Bethlehem Press

Tuesday, February 18, 2020

WEEK

Wednesday, September 19, 2012 by The Press in Local News

The Cathedral Church of the Nativity is celebrating its sesquicentennial this fall with a series of events including a 5K Run on Sept. 30 to benefit the New Bethany Ministries, and a "Celebration Dinner" Nov. 2 at Iacocca Hall, Lehigh University Mountaintop Campus. The last event of the series is a celebration breakfast Nov. 4 at the church. The "William Sayre Prayer Book Reading with Wine and Cheese Reception" at the Sayre Mansion Inn Nov. 30 is very appropriate. Read on for the early history of the church to see the Sayre connection.

In June 1863, the Protestant Episcopal Church of the Diocese of Pennsylvania recognized the efforts of a small group of Episcopalians to form a parish in South Bethlehem. As far back as 1854, visiting Episcopalian ministers came to preach to an eager handful of believers in local hotel parlors of Bethlehem. Bishop Alonzo Potter, bishop of the Protestant Episcopal Church of the Diocese of Pennsylvania, visited Bethlehem in 1854, but did not find enough interest to start a church. William H. Sayre Jr. provided the funds to rent the second floor of the Temperance Hall near Broad and New streets for Episcopal services during the summer of 1855.

The small group continued to meet in the homes of Tinsley Jeter and Robert Sayre. Rev. Tschudi, assistant minister of Mauch Chunk, conducted Episcopal services June 16, 1861, in Robert Sayre's parlor. Finally, on May 6, 1862, in a meeting at Sayre's home, eight people decided it was the right time to start a parish and build a church. They selected an administrative committee to organize the church and the Church of the Nativity was born.

After this meeting, a Sunday school was immediately opened in the station of the North Pennsylvania Railroad Company, in South Bethlehem, with 10 teachers and 52 pupils. The school moved to the church building once it was erected. Rev. Eliphalet N. Potter, son of Rev. Alonzo Potter, was chosen as the first rector. He served for seven years, then left to teach with the first faculty of Lehigh University as a professor of ethics. Eliphalet went on to become the president of both Hobart and Union colleges.

Members of this new church represented local industry, Lehigh University and St. Luke's Hospital. Asa Packer, Robert Sayre, Elisha Wilbur and Garrett Linderman all were large contributors and members. The site chosen for the church was South Bethlehem. Land situated at Third and Wyandotte streets was purchased from Rudolphus Kent, Charles Hacker and Samuel R. Shipley, land developers from Philadelphia.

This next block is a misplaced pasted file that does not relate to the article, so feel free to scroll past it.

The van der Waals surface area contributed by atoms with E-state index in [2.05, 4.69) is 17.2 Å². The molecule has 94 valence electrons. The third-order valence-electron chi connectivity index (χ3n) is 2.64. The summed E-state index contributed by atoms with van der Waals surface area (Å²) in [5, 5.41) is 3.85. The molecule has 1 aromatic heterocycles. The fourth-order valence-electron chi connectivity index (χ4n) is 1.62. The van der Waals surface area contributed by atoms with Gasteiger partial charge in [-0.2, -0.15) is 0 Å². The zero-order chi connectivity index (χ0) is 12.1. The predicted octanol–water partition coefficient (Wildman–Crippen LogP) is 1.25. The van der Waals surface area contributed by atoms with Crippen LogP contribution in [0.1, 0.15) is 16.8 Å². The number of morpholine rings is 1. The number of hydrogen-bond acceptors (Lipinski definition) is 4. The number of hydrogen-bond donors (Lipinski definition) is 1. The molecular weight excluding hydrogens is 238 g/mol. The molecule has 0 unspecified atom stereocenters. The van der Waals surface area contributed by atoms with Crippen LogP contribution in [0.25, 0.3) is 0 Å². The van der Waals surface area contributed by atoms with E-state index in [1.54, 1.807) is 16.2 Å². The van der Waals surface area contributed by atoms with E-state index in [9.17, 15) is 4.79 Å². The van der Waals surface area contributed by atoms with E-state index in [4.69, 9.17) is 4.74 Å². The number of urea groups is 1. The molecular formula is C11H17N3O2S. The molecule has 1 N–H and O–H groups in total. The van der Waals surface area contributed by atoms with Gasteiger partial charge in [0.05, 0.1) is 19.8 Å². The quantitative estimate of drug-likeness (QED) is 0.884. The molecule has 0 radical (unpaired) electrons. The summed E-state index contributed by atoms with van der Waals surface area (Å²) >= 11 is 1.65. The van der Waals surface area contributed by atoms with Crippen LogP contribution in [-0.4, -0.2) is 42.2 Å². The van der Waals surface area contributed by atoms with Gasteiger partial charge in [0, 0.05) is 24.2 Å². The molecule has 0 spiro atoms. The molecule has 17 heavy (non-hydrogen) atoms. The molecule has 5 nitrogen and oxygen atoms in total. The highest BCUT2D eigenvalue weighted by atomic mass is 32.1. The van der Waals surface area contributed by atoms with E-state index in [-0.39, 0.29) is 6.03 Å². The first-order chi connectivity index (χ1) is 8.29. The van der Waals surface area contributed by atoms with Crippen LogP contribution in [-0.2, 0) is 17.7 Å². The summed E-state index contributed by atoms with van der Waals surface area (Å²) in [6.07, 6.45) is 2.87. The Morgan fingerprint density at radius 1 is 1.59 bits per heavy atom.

An ecclesiastical specialist, Edward Tuckerton Potter of New York, designed the Church of the Nativity. Potter also designed Packer Hall (1869) at Lehigh University and Mark Twain's home (1874) in Hartford, Conn. Potter was one of the first American architects to design decent housing for lower income tenants. He served Lehigh University from 1865 to 1871, constructing a general plan for the campus.

The cornerstone for the church was laid Aug. 6, 1863. The church was erected 1864-65, but in use by the congregation by December 1864. It was consecrated on the day of President Lincoln's funeral, April 19, 1865. In May of 1876, the Church of the Nativity was elaborately painted in colors to emphasize its architectural details. The church was enlarged in 1888 and the parish house added in 1897. The bell tower, which stands approximately 85 feet tall, was added in 1899. Fire destroyed the parish house in 1938, and it was immediately rebuilt. All the buildings were constructed of quartzite stone. Indiana limestone and Pennsylvania blue sandstone were added for decorative elements.

The Parish founded the Bishopthorpe School for Girls in 1868, later to become St. Luke's nurses' residence. Rev. Robert J. Nevin, Rev. John I. Forbes and Rev. Cortlandt Whitehead served the early years of the church. The church was designated "Cathedral Church" in 1900 when it became the official seat of the Bishop of the Bethlehem Diocese, the Rt. Rev. Ethelbert Talbot.

Beautiful weddings are a part of the church's history. On Oct. 15, 1884, Ruth May Sayre, daughter of Robert H. Sayre Sr., married Robert P. Linderman. For the wedding ceremony, her father laid a carpet across Wyandotte Street, between the church and his home. Wyandotte was a dirt street at the time. The bridal party was able to walk with confidence in their clean footwear, between the family mansion and the church.

The church is included in the Fountain Hill Historic District, which was listed on the National Register of Historic Places in 1988. South Bethlehem Historical Society facilitated the lighting design by Olaf Starorypinski of Light & Illumination Inc., in 2000. At night, the illuminated church makes a beautiful impression as one crosses the Hill-to-Hill Bridge to Bethlehem.

Sesquicentennial

events

Sunday Sept. 30

10 a.m.

5K Run to Benefit New Bethany Ministries and the Nativity Emergency Shelter Program*

Lehigh University Goodman Campus - Cross Country Course

3:30 p.m.

William Sayre Prayer Book Reading with Wine and Cheese Reception**

Sayre Mansion Inn

5 p.m.

Evensong - Cathedral Church of the Nativity

Weekend

Celebration

Friday Nov. 2

6 p.m

Evensong with the Bach Choir of Bethlehem - Cathedral Church of the Nativity

7:15 p.m.

Celebration Dinner*

Lehigh University Mountaintop Campus - Iacocca Hall Wood Dining Room

Saturday Nov. 3

5 p.m.

Cathedral Choir Performs Mozart's Requiem - Cathedral Church of the Nativity

Sunday Nov. 4

10 a.m.

All Cathedral Service - Cathedral Church of the Nativity

Pre- and post-service celebration breakfasts will be offered**

* These events will be available with purchased tickets.

**These events will be available at no charge, but tickets are necessary.

Order tickets now.

Call the Church Office at 610-865-0727

or email dsmith@nativitycathedral.org